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What's an efficient way in Python (plain or using numpy) to remove all lowercase substring from a string s?

s = "FOObarFOOObBAR"
remove_lower(s) => "FOOFOOBAR"
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3 Answers 3

up vote 17 down vote accepted

I'd use str.translate. Only the delete step is performed if you pass None for the translation table. In this case, I pass the ascii_lowercase as the letters to be deleted.

>>> import string
>>> s.translate(None,string.ascii_lowercase)
'FOOFOOOBAR'

I doubt you'll find a faster way, but there's always timeit to compare different options if someone is motivated :).

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1  
Isn't the string module deprecated? –  Diego Herranz Mar 15 '13 at 17:00
    
@DiegoHerranz -- Doesn't seem to be. Doing a word search for "depr" on the reference docs doesn't turn up anything. I think that's a common rumor because most of the methods in it are simply aliases on the builtin str type, so they might be deprecated in the future. –  mgilson Mar 15 '13 at 17:59
2  
I think what was deprecated were the (function versions of the) methods. For example, in python 3.3, there are only the constants like ascii_lowercase and punctuation and classes like Formatter and Template. There's no rindex or split. –  DSM Mar 15 '13 at 18:04
    
Ahh, that's probably what it was :-) –  mgilson Mar 15 '13 at 18:06
    
Thanks for the clarification. –  Diego Herranz Mar 19 '13 at 14:26

My first approach would be ''.join(x for x in s if not x.islower())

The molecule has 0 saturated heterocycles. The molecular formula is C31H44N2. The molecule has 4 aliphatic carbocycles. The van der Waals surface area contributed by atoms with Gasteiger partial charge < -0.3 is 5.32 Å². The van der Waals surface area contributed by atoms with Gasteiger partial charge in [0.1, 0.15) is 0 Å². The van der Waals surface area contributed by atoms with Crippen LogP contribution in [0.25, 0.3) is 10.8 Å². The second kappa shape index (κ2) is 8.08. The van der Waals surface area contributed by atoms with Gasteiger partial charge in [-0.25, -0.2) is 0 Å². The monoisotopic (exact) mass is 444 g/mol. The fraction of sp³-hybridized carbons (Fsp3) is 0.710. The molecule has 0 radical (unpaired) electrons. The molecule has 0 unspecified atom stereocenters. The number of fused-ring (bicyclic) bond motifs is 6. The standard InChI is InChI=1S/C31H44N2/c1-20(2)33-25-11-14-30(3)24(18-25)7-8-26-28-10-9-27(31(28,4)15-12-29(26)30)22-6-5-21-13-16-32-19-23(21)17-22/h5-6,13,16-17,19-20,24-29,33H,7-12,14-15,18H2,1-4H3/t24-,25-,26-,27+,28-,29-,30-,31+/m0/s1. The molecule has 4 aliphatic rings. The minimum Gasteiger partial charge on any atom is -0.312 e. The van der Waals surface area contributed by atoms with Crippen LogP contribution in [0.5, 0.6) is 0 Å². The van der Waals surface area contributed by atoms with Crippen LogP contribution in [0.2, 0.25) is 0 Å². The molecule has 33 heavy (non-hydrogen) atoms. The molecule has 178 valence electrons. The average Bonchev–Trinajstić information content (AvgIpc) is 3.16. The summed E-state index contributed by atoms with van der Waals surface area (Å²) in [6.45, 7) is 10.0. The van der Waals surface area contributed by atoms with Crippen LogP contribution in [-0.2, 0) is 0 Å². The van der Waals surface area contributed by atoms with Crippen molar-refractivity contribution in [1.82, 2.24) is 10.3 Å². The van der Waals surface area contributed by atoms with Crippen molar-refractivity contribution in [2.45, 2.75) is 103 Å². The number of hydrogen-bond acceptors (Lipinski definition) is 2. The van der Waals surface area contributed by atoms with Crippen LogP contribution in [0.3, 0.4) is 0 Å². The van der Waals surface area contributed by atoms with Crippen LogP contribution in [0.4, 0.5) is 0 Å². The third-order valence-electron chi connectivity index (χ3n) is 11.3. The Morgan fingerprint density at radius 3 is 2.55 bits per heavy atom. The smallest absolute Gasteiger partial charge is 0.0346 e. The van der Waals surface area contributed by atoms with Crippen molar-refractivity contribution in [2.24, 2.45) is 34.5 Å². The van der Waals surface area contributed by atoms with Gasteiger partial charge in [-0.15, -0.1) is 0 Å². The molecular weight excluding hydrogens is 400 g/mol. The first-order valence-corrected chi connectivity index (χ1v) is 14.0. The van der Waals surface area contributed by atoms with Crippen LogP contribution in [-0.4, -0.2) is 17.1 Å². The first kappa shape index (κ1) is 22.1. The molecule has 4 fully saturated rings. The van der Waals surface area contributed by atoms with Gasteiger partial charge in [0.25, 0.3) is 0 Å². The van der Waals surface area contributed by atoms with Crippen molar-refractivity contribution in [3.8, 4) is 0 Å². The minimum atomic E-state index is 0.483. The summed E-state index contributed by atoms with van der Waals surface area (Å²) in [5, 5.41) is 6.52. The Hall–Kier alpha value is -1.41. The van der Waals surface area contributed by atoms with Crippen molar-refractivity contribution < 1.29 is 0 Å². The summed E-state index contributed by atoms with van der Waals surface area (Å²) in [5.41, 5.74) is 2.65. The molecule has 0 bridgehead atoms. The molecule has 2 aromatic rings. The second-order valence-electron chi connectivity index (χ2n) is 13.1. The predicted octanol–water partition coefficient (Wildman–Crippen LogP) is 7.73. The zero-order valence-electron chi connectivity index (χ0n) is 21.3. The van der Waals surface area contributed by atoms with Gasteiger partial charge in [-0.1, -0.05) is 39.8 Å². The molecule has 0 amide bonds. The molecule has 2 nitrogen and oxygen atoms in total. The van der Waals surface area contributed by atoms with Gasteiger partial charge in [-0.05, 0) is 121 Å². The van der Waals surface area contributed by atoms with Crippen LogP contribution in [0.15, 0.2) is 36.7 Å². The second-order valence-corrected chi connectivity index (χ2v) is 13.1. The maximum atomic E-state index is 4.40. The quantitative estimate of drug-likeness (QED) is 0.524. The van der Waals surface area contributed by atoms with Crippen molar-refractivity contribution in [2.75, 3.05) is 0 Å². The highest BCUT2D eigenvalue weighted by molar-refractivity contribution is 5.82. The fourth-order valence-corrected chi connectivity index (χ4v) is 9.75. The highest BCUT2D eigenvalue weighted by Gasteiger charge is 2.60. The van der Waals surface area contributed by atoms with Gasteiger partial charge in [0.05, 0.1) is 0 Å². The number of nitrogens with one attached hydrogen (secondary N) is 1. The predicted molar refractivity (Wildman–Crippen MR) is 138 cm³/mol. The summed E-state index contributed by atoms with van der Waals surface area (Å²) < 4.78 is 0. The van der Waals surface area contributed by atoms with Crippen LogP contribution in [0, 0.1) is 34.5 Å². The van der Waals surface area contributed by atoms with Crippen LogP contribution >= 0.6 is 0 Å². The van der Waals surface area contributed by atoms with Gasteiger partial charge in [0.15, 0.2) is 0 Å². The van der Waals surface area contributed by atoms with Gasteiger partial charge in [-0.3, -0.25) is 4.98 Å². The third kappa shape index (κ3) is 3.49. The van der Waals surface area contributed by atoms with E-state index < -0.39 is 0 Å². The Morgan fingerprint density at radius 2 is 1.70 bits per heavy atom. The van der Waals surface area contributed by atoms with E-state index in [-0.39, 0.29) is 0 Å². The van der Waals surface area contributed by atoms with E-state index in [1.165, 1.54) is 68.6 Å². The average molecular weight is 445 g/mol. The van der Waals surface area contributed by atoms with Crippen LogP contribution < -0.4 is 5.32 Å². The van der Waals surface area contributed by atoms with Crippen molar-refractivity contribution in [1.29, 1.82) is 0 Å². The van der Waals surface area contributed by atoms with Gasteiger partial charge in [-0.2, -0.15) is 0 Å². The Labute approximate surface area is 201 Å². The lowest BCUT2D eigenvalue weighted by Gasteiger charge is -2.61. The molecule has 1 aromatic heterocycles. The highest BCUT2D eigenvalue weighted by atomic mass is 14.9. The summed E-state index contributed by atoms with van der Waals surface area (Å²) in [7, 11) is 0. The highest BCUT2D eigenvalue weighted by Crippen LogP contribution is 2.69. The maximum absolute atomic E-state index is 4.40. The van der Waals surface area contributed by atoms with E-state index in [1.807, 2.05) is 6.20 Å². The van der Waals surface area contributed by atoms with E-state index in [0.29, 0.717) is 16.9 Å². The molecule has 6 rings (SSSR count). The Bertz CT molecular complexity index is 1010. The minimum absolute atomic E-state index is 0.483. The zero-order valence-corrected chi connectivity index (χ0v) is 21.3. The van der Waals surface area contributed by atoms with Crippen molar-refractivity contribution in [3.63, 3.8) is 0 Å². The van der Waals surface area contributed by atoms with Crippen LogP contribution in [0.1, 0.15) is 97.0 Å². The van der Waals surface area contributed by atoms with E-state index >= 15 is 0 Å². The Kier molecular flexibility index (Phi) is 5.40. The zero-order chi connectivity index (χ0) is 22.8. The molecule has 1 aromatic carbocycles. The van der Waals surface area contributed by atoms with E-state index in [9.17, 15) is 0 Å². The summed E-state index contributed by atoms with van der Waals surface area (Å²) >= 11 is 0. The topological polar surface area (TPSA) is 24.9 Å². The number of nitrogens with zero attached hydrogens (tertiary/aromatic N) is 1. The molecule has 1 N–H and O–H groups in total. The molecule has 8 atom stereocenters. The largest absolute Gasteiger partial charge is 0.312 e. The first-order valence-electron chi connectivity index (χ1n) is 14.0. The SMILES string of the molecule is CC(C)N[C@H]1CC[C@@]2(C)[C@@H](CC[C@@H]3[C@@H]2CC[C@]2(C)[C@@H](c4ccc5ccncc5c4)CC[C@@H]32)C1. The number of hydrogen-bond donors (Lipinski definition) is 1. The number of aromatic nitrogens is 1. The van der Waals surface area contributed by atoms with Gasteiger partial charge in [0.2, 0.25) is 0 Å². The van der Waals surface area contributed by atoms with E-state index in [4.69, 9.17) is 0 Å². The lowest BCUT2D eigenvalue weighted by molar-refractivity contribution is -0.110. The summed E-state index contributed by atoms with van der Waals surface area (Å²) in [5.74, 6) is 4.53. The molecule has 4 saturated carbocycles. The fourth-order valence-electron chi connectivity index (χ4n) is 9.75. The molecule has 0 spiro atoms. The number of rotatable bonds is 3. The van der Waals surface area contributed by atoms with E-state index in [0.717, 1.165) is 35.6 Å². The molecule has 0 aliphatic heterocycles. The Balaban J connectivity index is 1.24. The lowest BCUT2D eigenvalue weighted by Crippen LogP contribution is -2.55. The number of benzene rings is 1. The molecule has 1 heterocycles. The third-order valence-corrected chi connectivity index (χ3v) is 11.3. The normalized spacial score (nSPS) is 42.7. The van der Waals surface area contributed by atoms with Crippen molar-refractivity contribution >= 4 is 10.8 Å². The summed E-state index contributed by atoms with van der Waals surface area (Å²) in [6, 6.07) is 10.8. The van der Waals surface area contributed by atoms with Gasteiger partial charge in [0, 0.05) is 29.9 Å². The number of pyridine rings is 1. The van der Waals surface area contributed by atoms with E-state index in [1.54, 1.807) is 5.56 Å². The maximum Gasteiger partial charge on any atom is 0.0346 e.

If you need speed use mgilson answer, it is a lot faster.

>>> timeit.timeit("''.join(x for x in 'FOOBarBaz' if not x.islower())")
3.318969964981079

>>> timeit.timeit("'FOOBarBaz'.translate(None, string.ascii_lowercase)", "import string")
0.5369198322296143

>>> timeit.timeit("re.sub('[a-z]', '', 'FOOBarBaz')", "import re")
3.631659984588623

>>> timeit.timeit("r.sub('', 'FOOBarBaz')", "import re; r = re.compile('[a-z]')")
1.9642360210418701

>>> timeit.timeit("''.join(x for x in 'FOOBarBaz' if x not in lowercase)", "lowercase = set('abcdefghijklmnopqrstuvwxyz')")
2.9605889320373535
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3  
+1 to both current answers, but I prefer this for two reasons. #1 is that I use genexps all the time and so I don't have to think about the syntax. I can never remember how translate and maketrans work. #2 is that this approach is more robust: if the requirements change a little this is more likely to survive. –  DSM Mar 15 '13 at 16:44
    
@DSM -- I had a hard time remembering how translate and maketrans work for quite a while too, but I've gotten used to it. The annoying part is that there is no str.maketrans until python3.x, so you actually need to import string if you actually want to use a translation table. –  mgilson Mar 15 '13 at 18:01
1  
It might be interesting to see how the performance changes on this one if you create a local set of lower-case characters. Then you could test for membership in the set rather than looking at x.islower(). Of course, you probably don't get anything unless you can pre-compute the set. You don't want to do that at each iteration. To speed this up by about 30% (based on my empirical expirience -- No actual timings), you could also use a list-comp instead of a generator expression as well. –  mgilson Mar 15 '13 at 18:04
import re

remove_lower = lambda text: re.sub('[a-z]', '', text)

s = "FOObarFOOObBAR"
s = remove_lower(s)

print(s)
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